Networks misuse their breaking news alerts


This is not a breaking news alert. And I am not nitpicking.

Even in the increasingly speedy digital world, in which it seems that events and reports of those events occur simultaneously, some events in the flood of information are genuinely urgent. They deserve to be singled out as important and deserving of special attention.

But, more and more, networks issue breaking news alerts to promote some exclusive story they have broken rather than an occurrence of broad social significance.

The email above that I just received is not breaking news. It is a promotion for the news broadcast on which the new details about the Secret Service prostitution will be broadcast.

I’m sure that CBS is thrilled that their special senior correspondent John Miller has come up with more sleazy details. I’m even honest enough — not proud, but honest — to admit more than a little curiosity about what those details might be.

But while curiosity is natural, it is not a substitute for news judgement. Like most human beings, I’m curious about a lot of sleazy things. But that doesn’t make them “breaking news.” (Actually, I’m not sure I’d want them to be “news” anywhere but in the confines of my fully human imagination.)

CBS is the network of Bob Schieffer, one if the most trusted and wise voices in broadcast journalism, perhaps THE most trusted. Alerts like this cheapen the CBS news brand that pros like Bob have nurtured. They are not worthy of a serious news organization.

A Secret Service agent confessing revelations about a prostitution scandal is not breaking news. It may be newsworthy, given the implications of a breach in the system that supposedly protects our President.

But it is not breaking news.

Remembering Helen Wagner on November 22, 1963

Today I read a headline stating that Helen Wagner had died. She was a long-time cast member of “As The World Turns.”

When I saw the headline, my immediate reaction was to ask myself: Is it possible no one remembers that she was the cast member speaking on live television at the moment when Walter Cronkite interrupted the broadcast to announce JFK’s assassination?

I was wrong. People remembered.

This is Helen on November 22, 1963 close to the moment when Cronkite broke in with the announcement.

A very,very bad day. One of the worst.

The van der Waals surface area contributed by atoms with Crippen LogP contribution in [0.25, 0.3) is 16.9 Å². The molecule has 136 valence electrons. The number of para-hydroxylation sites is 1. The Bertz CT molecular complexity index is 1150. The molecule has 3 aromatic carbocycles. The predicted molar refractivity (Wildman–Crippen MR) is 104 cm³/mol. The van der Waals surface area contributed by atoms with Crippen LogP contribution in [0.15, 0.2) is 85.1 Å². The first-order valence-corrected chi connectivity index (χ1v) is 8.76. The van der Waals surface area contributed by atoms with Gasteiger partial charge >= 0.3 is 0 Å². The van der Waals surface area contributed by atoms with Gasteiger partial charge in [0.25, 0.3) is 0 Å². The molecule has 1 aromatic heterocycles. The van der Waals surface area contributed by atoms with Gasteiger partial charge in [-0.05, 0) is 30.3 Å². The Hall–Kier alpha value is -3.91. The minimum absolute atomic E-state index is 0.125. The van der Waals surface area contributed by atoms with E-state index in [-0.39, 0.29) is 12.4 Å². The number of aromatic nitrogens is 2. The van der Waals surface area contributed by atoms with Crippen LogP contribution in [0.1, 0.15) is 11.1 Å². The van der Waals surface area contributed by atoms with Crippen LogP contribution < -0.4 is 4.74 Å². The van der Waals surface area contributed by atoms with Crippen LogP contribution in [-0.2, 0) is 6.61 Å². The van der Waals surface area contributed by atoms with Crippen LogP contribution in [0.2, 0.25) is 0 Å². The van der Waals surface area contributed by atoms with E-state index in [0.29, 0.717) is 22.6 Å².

Bear With Me: Remembering the Lazarsfeld Stanton Program Analyzer


Sometime in the late 1950s, my elementary school class was loaded onto a bus for the 27 mile trip down the San Bernardino Freeway from Rowland Avenue Elementary School in West Covina, California to CBS Television City in Hollywood.




The media were already in my blood and I just may have been the most excited kid in the class. We were going to be in the audience of Art Linkletter’s House Party to watch several of my classmates appear on a legendary segment of the show  called “Kids Say the Darndest Things.”



To this day, it bothers me that I wasn’t chosen to be on the kids segment. I never learned why. I actually remember a counselor at UCLA’s psychological services center in 1969 looking at me like I was nuts when I described it as one of my “fundamental hurts.”


But the real shocker was when we pulled up in front of Television City and my entire class walked onto Linkletter’s soundstage, with the exception of Rachel, Barbara, and me.  A nice man in a bow tie who looked vaguely like Wally Cox diverted us into a small screening room  studio with wires everywhere and asked us to remain seated and quiet.


I was devastated. No Art Linkletter. No “Kids Say the Darndest Things.” No soundstage.


Then Wally returned and told us that we were going to be part of an important experiment. They wanted to see how a machine that had already been around for a while, a machine that tested whether people did or did not like television shows, would work with kids. And so they gave us each two small devices, one of which we were to hold in each hand.


“Press one button when you like the show, Wally told us, and press the other when you don’t.”  Then the lights dimmed and an episode of the not yet broadcast sit-com “Dennis the Menace” came on the screen. For 25 minutes, I watched this ridiculous show and never lifted my finger from the “don’t like” button.



I really thought it was dumb. I was mad at missing all the fun. Story over.


Well, not quite.


Almost exactly twenty years later I was sitting in a graduate seminar on methods of media research at Columbia with a brilliant young professor, Dr. Josephine Holz. And that was the day that I learned that the machine had not been just any contraption, but something called the Lazarsfeld-Stanton Program Analyzer, a pioneering device designed by two towering figures in the history of broadcasting, Drs. Frank Stanton and Paul Lazarsfeld.  It may have taken 20 years, but finally it was the other kids who had been the losers and it was me who had been actually hooked up to the machine.


Oh, and I still think Dennis the Menace was a dumb show.


Now if you want to talk about The Jetsons, that was a work of genius.



P.S. This is an old yet fascinating scholarly article about the machine.


Levy, Mark R. The Lazarsfeld-Stanton Program Analyzer: An Historical Note
The Journal of Communication, 1982 VL. 32, No. 4. PG: 30-38.